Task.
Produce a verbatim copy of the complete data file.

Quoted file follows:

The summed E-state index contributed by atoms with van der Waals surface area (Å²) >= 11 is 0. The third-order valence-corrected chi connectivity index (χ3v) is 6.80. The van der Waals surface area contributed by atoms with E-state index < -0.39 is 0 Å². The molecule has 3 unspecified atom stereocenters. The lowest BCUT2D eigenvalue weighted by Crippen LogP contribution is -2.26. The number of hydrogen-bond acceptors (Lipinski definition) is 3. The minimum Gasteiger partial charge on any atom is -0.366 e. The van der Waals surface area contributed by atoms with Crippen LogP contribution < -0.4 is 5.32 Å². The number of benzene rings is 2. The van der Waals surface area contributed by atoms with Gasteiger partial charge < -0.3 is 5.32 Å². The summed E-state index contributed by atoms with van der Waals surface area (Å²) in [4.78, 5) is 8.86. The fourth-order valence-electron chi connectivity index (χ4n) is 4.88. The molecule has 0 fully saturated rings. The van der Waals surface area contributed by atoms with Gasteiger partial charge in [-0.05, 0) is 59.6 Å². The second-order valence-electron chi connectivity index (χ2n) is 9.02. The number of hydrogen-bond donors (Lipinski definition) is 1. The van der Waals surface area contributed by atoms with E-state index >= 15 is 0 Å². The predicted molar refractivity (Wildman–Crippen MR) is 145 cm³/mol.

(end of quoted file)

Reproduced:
The summed E-state index contributed by atoms with van der Waals surface area (Å²) >= 11 is 0. The third-order valence-corrected chi connectivity index (χ3v) is 6.80. The van der Waals surface area contributed by atoms with E-state index < -0.39 is 0 Å². The molecule has 3 unspecified atom stereocenters. The lowest BCUT2D eigenvalue weighted by Crippen LogP contribution is -2.26. The number of hydrogen-bond acceptors (Lipinski definition) is 3. The minimum Gasteiger partial charge on any atom is -0.366 e. The van der Waals surface area contributed by atoms with Crippen LogP contribution < -0.4 is 5.32 Å². The number of benzene rings is 2. The van der Waals surface area contributed by atoms with Gasteiger partial charge < -0.3 is 5.32 Å². The summed E-state index contributed by atoms with van der Waals surface area (Å²) in [4.78, 5) is 8.86. The fourth-order valence-electron chi connectivity index (χ4n) is 4.88. The molecule has 0 fully saturated rings. The van der Waals surface area contributed by atoms with Gasteiger partial charge in [-0.05, 0) is 59.6 Å². The second-order valence-electron chi connectivity index (χ2n) is 9.02. The number of hydrogen-bond donors (Lipinski definition) is 1. The van der Waals surface area contributed by atoms with E-state index >= 15 is 0 Å². The predicted molar refractivity (Wildman–Crippen MR) is 145 cm³/mol.